Tuesday, November 18, 2014

PCT No More!! Officially a P-C-V!!

Friday, November 14th marked the day that I have been waiting for for quite some time: the day that I could finally say that I am an official Peace Corps Volunteer! The swearing-in ceremony is a big deal and it signals a switch from trainee to volunteer. It also starts the official start of our two years of service. Needless to say, we were all pretty pumped and anxious for this moment...

The ceremony was held at one of the local universities here in Barranquilla. My host mom, Pina, and I made our way by taxi from our house to the university. Once we we admitted inside, we made our way to the auditorium. All of the members of my group (C II-6) sat in the front couple of rows, while our host families, future counterparts, other PC staff and current volunteers, and members of the media filled in the rest of the seats.

It was a really nice ceremony. There were some big names involved. Our current Country Director, who is retiring in a few weeks, was accompanied by our new Country Director, the US Ambassador to Colombia, and the Mayor of Barranquilla. All gave speeches welcoming us to the city, country, and our 2 years of service. We all had the opportunity to introduce ourselves (in Spanish) to those in attendance and also received an official Peace Corps pin. Another highlight was taking the same oath that many government officials, including the President of the United States, take upon taking office.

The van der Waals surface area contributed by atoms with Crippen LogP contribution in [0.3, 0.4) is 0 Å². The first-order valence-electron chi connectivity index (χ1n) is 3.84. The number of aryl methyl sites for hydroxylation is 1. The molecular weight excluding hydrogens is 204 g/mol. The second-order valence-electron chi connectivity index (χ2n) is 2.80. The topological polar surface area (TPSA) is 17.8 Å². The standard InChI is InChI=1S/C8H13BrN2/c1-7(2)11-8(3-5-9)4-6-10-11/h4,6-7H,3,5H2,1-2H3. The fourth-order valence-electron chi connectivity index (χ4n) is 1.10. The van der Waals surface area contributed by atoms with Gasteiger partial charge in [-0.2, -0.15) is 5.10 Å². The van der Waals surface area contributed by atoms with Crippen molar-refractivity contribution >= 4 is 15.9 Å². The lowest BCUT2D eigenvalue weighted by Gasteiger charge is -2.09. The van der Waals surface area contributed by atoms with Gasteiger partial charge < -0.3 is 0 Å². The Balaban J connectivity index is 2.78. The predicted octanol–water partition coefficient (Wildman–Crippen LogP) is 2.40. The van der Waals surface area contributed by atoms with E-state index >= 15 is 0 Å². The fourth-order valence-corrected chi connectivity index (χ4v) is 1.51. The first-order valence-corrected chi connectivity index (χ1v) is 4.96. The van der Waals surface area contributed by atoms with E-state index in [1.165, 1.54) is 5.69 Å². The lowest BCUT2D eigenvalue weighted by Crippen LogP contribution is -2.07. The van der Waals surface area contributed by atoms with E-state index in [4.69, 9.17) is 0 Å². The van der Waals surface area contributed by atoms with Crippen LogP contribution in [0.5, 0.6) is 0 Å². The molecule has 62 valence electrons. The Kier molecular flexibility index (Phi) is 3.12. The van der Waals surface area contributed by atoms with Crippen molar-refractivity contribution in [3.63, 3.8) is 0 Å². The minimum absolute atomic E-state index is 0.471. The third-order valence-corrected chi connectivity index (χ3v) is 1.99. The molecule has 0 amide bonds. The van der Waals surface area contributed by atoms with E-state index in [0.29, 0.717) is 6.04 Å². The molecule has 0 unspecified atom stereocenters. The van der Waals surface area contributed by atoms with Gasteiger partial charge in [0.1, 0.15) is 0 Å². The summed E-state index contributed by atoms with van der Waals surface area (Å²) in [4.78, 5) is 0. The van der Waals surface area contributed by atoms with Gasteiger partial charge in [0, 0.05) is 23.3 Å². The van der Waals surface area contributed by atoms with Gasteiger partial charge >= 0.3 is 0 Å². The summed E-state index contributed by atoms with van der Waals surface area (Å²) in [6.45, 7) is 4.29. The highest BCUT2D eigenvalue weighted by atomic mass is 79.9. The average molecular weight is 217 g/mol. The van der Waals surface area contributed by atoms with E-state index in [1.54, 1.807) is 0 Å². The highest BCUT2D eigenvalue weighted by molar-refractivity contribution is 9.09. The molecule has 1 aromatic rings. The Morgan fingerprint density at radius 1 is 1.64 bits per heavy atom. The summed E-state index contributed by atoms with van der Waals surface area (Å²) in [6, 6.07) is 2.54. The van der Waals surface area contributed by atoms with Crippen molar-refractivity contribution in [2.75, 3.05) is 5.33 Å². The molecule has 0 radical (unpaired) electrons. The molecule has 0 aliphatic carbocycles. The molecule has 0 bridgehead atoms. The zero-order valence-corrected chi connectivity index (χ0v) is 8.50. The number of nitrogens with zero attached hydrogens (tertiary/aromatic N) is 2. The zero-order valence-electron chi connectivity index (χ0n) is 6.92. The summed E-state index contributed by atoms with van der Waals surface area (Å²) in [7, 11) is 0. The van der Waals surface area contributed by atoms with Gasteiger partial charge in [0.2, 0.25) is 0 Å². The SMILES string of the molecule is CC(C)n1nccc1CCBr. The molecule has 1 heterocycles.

Our new Country Director
US Ambassador to Colombia

Outgoing Country Director with the Mayor of Barranquilla
The ceremony was wrapped up with a traditional dance performed by a local dance troupe that highlighted a bit of Colombia's history. This dance troupe included a current PC Volunteer and was a great representation of the people and history of not only the coastal region, but the country as a whole. Finally, a short documentary, called "Hijos de Kennedy" ("Children of Kennedy") was shown. This documentary chronicled the history of the Peace Corps here in Colombia from it's initial inception to today. It was really interesting to hear from former members who served here in the 60's and 70's and how their experience changed and shaped the rest of their lives.

Swear-in wasn't the only big event occurring last Friday. Colombia and the USA were playing a friendly soccer match in London. So after the ceremony, a small group of us headed over to a local pizza place to enjoy some grub and soccer. Colombia won, 2-1, and I'll have to admit that my alliances were with the Colombians on this one. It was actually pretty perfect that this game happened when it did (insert some really profound statement about symbolism and soccer - my creative juices are not flowing at the moment). After the game, I headed home to rest up a bit and get ready for the real highlight of the day: the chiva!